# length check - inp must be a string
def length_upto(inp, maxlen):
    if len(inp)<=maxlen:
        return True
        return False
# length exact - inp must be a string
def length_exact(inp,exactlen):
    if len(inp)==exactlen:
        return True
        return False

Task 6

Write a length check function that checks that a string is at least as long as a given value. Adapt the function, length_upto and make yourself a function, length_at_least. Write code to test that function.

Task 7 - Lookup Check

A look-up check is where you check if a value exists in a list of acceptable values. The following function returns true if the input value is a member of the list, alist.

# lookup - check if inp is in alist
def lookup(inp, alist):
    if inp in alist:
        return True
        return False

testlist = ["John", "Paul", "George", "Ringo"]

Using the list, testlist, add code to make it so that the user has to type in the name of a Beatle.

Task 8 - Lookup Too

A lookup check can also be performed when you want to ensure that the input only uses certain characters.

# lookup - check if inp is in astring
def lookup(inp, astring):
    for t in inp:        
        if t not in astring:
            return False
    return True

alpha = "abcde ,.'ABCDE"

1. Add the necessary code to test this program.
2. Use this idea to validate a person's name. Consider which characters are and are not valid for a name.
3. Copy the function and write an adapted version called excluding(inp, astring). Adapt the code to make sure that the user has to enter a string that does not contain any of the characters that appear in the astring parameter.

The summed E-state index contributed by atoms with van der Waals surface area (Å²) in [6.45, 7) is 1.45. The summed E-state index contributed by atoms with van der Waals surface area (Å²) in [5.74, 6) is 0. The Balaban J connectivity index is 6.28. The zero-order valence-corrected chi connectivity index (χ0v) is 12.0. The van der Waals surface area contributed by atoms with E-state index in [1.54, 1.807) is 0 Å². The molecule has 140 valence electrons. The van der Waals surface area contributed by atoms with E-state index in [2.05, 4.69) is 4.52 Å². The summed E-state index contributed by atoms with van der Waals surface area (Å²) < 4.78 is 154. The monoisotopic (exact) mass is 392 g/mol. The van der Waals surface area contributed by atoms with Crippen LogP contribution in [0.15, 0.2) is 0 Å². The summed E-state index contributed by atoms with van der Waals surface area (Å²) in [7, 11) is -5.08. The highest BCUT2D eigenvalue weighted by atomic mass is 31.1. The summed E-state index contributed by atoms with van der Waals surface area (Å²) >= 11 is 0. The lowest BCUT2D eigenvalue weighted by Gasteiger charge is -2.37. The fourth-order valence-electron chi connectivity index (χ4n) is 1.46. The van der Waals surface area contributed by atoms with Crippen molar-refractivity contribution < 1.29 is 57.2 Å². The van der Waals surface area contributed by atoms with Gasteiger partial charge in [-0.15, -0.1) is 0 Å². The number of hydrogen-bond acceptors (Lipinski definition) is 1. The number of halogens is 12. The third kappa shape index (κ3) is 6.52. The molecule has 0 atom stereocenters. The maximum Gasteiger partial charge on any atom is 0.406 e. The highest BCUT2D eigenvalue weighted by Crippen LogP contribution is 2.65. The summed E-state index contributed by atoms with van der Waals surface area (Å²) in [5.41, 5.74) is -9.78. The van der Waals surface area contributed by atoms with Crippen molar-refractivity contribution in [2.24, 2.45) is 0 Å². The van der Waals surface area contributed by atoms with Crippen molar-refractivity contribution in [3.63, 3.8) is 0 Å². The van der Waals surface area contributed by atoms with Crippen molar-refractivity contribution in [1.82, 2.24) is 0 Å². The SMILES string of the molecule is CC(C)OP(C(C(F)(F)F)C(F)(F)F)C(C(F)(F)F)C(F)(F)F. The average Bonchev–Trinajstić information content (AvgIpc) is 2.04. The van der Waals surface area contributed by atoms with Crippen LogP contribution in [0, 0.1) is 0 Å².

Task 9 - Uniqueness

The lookup routines have both been written in a way that allows you to use them to check for uniqueness. Write a short program that keeps asking for input whilst the last input was a unique value.

  • Start with an empty list.
  • If the user enters something that is not in the list, append that item to the list.
  • Keep going until the thing that they enter is in the list, because it was previously entered.

Task 10 - Format Check

Post codes come in the following formats, where 'L' means a letter and 'D' means a digit.

  • LD DLL

This is nicely explained on the Wikipedia page on post codes, which also has this table.

post code format

The last 3 digits of a post code (inward code) are always a digit followed by two letter characters.

You could use a slice to extract the last three digits from the input string.

To check if this part of a post code is valid, you need to make sure it consists of a digit, followed by two letters.

  • Make two strings. One string should consist of the digits 0 to 9, the other of the letters of the alphabet.
  • Write a function that checks whether a character appears in a given string (two parameters, the character and the string to look in).
  • Write a second function that checks the inward code to make sure it consists of a digit followed by two letters.

Write and test this part of the code first.

The key to validating the post code as a whole, using the code from before, is to split the post code into two parts. The first part is everything up to the space, the second part is those last 3 characters that you previously validated.

There are 6 valid versions of the 'outward code' part of a post code. Combine a check for each of these with your code for the outward code and you will have what it takes to validate a post code. This is quite a complex task and you may benefit from thinking carefully about the logic. It is also worth remembering that, if any character in the post code is invalid, you do not need to test the rest and can simply return false.